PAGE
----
Following the mass shootings of Uvalde, Buffalo, Chicago, and many more, the Supreme Court responded with a ruling that helped to expand gun rights. The decision struck down a New York law that greatly restricted being able to carry a gun in public spaces. Striking down this law will force California, Hawaii, Maryland, Massachusetts, and New Jersey, home to a quarter of all Americans, to rewrite their laws. With the staggering number of mass shootings every year, it is jarring to see a ruling that makes it even easier for citizens to be able to carry a gun in public. This comes in stark contrast to the bipartisan gun violence bill passed in Congress later that day, the first action toward gun safety in decades. The bill, once passed into law, will make it harder for young people to purchase weapons, deny guns from domestic abusers, and make it easier for police to take away guns from people judged to be dangerous. Arguably the most important part of the bill allocates the majority of its funds toward mental health programs, which will help to solve the root cause of many mass shootings. Unfortunately, this is the first action toward gun safety in decades, and this is a small first step. In order for any progress to be made against gun violence, there needs to be more compromise and stricter regulations across the board. As Justice Breyer writes, “Gun violence has now surpassed motor vehicle crashes as the leading cause of death among children and adolescents.”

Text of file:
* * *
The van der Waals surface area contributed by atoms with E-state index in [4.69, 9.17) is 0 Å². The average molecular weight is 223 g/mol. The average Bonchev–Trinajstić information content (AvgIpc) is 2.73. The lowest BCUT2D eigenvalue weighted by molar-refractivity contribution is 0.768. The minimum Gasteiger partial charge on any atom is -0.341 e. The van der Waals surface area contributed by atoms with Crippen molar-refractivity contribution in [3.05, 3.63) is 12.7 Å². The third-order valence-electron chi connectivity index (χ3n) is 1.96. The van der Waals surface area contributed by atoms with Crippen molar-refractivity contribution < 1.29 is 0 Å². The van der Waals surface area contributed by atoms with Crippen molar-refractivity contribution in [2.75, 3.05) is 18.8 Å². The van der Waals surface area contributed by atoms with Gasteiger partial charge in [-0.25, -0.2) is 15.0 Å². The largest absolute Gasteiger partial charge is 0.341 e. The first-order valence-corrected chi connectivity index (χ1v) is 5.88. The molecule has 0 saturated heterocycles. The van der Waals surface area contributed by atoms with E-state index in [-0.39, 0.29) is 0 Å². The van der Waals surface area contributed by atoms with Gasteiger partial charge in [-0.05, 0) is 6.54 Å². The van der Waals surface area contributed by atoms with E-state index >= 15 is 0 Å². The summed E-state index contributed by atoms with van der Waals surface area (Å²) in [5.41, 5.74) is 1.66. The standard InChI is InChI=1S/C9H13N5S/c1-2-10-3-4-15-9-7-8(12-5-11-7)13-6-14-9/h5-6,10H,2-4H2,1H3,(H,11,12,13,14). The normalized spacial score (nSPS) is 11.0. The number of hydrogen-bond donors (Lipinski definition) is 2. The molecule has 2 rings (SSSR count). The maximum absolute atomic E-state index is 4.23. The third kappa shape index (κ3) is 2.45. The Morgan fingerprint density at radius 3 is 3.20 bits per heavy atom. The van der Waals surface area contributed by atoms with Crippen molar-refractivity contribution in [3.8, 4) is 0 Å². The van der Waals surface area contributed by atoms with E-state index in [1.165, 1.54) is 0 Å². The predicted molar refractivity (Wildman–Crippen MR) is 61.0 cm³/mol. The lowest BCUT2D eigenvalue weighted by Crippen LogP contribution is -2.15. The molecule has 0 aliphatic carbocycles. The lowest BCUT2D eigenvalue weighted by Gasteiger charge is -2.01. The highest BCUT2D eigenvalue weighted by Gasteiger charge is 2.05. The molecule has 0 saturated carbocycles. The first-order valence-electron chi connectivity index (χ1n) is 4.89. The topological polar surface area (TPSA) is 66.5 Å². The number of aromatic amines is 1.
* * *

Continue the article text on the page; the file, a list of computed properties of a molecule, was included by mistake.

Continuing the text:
All three Supreme Court rulings I laid out were decided along partisan lines (6-to-3). This highlights the impact division and partisanship have had on how the court makes its decisions. Due to lifelong tenures, this court will be around for years, even decades to come. Rather than allow the increasingly conservative and authoritarian rulings to continue to strip away the rights of millions of Americans, it is time for the Biden administration to reform the court. There are two popular ideas on how to accomplish this. One way is to “pack” the court, which means adding more progressive justices to balance out the conservative majority. This is problematic because, according to the Constitution, Congress has the power to determine how many justices there are. This means that whenever party control of Congress changes, the number of justices will change and the court will become very unstable. Another option is to add term limits. This could be staggered in a way that every President will be able to appoint a Supreme Court justice. A major drawback of the current system is that it completely depends on when a justice chooses to retire or when they die. This randomness is how Obama appointed two justices in eight years while Trump appointed three justices in only four years. But term limits would require a Constitutional amendment. Without any sort of reform, this court will continue to follow through with extremely partisan rulings and there is nothing the American people can do about it. It is now up to Congress and the Biden administration to fix the Supreme Court before the next term in October.
Mario Boozang is a student at the University of Connecticut and a MAPA intern.